471991 Engineering of Virus-like Particles Functionalized with CD47 Extracellular Domain to Improve Targeted Delivery By Avoiding Macrophages
Thursday, November 17, 2016: 9:42 AM
Golden Gate 4 (Hilton San Francisco Union Square)
Extended Abstract: File Not Uploaded
Targeted drug delivery is important to both improve the drug efficacy and reduce side effects. Virus-like particles (VLPs) have been engineered to be used as targeted drug delivery vehicles. VLPs are self-assembled, homogeneous nanoparticles derived from the viral capsid and contain no genetic material. The Swartz Lab has engineered Hepatitis B core VLPs to be stable during manufacture and storage, but to lose stability under cytoplasmic conditions, allowing us to release the drug cargo once the VLP is inside the cells. Additionally, the Swartz Lab has developed a process to functionalize the VLP surface by incorporating non-natural amino acids (nnAAs) using cell-free protein synthesis technology. By incorporating a nnAA with an azide group on the VLP and a nnAA with an alkyne group on the ligands, we can decorate the VLP surface with multiple ligands using the copper(I)-catalyzed azide-alkyne cycloaddition (“click”) reaction. With this approach, each VLP can accommodate up to 120 ligands including targeting molecules such as antibody fragments on the surface.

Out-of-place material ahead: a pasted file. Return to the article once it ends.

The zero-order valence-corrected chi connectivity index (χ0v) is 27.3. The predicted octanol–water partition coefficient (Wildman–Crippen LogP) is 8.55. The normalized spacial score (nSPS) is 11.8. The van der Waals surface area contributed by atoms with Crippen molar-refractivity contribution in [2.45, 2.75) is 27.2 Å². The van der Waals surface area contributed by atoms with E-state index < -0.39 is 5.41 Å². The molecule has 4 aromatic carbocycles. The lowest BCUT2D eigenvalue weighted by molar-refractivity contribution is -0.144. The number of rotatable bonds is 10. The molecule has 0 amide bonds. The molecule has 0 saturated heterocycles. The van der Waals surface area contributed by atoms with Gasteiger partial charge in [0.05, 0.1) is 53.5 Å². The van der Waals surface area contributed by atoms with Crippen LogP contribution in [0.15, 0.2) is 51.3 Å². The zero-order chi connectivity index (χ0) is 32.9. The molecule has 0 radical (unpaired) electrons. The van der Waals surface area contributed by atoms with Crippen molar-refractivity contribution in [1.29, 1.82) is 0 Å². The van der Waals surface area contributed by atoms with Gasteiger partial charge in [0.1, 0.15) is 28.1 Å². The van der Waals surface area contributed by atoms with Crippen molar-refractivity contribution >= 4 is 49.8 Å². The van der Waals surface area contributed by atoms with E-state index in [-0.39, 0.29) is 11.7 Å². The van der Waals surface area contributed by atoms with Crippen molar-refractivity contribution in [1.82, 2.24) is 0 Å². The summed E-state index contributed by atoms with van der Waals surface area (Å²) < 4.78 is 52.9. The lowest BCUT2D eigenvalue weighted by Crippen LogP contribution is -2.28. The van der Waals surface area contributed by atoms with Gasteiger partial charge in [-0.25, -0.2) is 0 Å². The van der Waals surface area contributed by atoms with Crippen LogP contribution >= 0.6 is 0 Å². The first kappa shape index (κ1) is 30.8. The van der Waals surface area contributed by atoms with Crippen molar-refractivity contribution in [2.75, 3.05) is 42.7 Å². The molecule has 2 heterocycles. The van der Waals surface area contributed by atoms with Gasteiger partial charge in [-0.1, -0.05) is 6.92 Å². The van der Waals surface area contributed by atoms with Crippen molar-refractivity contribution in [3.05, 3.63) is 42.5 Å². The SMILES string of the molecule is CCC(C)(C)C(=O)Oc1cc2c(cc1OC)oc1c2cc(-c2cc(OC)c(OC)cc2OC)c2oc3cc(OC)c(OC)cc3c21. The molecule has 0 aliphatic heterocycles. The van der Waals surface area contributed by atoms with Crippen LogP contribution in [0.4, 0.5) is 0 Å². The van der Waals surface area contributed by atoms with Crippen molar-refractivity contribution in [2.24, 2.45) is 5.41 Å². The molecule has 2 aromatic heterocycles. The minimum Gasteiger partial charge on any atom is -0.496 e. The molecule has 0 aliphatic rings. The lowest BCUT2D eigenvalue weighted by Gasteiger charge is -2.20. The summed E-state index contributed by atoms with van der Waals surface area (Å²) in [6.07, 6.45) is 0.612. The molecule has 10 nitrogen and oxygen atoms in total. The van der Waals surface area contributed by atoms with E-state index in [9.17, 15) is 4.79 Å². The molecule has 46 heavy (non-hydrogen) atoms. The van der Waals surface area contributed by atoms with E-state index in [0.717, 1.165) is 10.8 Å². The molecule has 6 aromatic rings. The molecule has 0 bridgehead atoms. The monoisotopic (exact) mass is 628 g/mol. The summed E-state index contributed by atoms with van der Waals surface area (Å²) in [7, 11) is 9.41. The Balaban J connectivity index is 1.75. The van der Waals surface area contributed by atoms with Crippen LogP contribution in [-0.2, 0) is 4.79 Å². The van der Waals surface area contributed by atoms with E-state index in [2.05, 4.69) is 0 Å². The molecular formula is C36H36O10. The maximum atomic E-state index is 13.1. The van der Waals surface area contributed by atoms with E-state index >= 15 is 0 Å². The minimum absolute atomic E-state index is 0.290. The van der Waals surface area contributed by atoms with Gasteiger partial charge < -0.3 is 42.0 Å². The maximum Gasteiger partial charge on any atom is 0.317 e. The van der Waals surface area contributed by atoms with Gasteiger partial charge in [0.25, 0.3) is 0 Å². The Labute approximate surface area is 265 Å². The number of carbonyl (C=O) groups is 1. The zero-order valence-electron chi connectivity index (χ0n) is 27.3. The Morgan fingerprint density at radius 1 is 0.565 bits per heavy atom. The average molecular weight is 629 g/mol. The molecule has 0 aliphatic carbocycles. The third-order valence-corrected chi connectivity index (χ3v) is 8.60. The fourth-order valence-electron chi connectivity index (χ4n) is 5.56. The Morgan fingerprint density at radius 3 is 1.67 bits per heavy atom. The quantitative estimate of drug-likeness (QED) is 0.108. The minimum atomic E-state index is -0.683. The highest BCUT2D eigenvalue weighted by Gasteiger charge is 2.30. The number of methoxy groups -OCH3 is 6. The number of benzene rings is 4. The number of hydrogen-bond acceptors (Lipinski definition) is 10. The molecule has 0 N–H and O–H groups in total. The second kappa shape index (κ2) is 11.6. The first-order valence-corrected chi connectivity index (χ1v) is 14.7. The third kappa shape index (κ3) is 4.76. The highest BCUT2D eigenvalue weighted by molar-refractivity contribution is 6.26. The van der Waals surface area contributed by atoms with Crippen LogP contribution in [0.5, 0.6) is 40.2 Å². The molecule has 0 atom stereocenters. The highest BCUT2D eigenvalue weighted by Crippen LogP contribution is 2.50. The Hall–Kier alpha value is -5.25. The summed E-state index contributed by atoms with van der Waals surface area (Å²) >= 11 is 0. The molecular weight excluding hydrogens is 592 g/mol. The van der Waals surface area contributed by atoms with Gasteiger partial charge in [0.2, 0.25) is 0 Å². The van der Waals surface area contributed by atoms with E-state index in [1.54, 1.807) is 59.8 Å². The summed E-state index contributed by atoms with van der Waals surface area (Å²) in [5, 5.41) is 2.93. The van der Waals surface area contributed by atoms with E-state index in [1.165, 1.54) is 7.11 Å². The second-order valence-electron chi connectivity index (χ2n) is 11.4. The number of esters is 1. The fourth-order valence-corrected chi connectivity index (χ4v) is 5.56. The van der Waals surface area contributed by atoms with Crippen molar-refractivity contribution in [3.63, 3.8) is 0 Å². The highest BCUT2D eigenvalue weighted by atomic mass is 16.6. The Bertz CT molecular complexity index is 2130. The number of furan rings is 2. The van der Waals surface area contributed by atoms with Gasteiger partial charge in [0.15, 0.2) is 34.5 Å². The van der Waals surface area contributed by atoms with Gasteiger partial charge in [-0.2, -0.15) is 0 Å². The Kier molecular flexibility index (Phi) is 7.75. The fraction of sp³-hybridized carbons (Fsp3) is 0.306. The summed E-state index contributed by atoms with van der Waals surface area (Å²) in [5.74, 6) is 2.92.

One major challenge in using VLPs as a drug delivery vehicle is avoiding phagocytic clearance before reaching the targeted cells. For this purpose, the CD47 extracellular domain will be displayed on the VLP surface. CD47 is known as the “marker of self”, because its extracellular domain interacts with SIRPα on phagocytes to inhibit phagocytosis. Several CD47 extracellular domain variants have been produced using cell-free protein synthesis and displayed on the VLP surface using the “click” reaction. These VLPs will be further functionalized with targeting molecules for specific delivery to prostate cancer cells. The CD47-functionalization will enhance the delivery efficiency of the VLPs by avoiding macrophage engulfment.